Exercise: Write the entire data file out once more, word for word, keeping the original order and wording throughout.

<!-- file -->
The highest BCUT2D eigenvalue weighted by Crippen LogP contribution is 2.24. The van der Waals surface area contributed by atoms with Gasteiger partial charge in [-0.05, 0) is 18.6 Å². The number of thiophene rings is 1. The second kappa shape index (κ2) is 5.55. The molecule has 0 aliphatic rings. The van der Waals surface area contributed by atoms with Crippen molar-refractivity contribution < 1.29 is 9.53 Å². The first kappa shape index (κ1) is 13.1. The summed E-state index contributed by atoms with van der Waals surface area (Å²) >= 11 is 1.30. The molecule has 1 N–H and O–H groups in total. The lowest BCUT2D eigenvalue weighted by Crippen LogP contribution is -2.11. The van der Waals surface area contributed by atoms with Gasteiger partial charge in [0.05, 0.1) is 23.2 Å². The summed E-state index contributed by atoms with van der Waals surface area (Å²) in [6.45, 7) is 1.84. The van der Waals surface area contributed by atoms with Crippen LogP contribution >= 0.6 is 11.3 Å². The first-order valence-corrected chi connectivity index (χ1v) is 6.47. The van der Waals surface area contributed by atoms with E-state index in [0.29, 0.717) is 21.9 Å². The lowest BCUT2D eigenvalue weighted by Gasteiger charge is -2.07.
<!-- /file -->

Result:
The highest BCUT2D eigenvalue weighted by Crippen LogP contribution is 2.24. The van der Waals surface area contributed by atoms with Gasteiger partial charge in [-0.05, 0) is 18.6 Å². The number of thiophene rings is 1. The second kappa shape index (κ2) is 5.55. The molecule has 0 aliphatic rings. The van der Waals surface area contributed by atoms with Crippen molar-refractivity contribution < 1.29 is 9.53 Å². The first kappa shape index (κ1) is 13.1. The summed E-state index contributed by atoms with van der Waals surface area (Å²) >= 11 is 1.30. The molecule has 1 N–H and O–H groups in total. The lowest BCUT2D eigenvalue weighted by Crippen LogP contribution is -2.11. The van der Waals surface area contributed by atoms with Gasteiger partial charge in [0.05, 0.1) is 23.2 Å². The summed E-state index contributed by atoms with van der Waals surface area (Å²) in [6.45, 7) is 1.84. The van der Waals surface area contributed by atoms with Crippen LogP contribution >= 0.6 is 11.3 Å². The first-order valence-corrected chi connectivity index (χ1v) is 6.47. The van der Waals surface area contributed by atoms with E-state index in [0.29, 0.717) is 21.9 Å². The lowest BCUT2D eigenvalue weighted by Gasteiger charge is -2.07.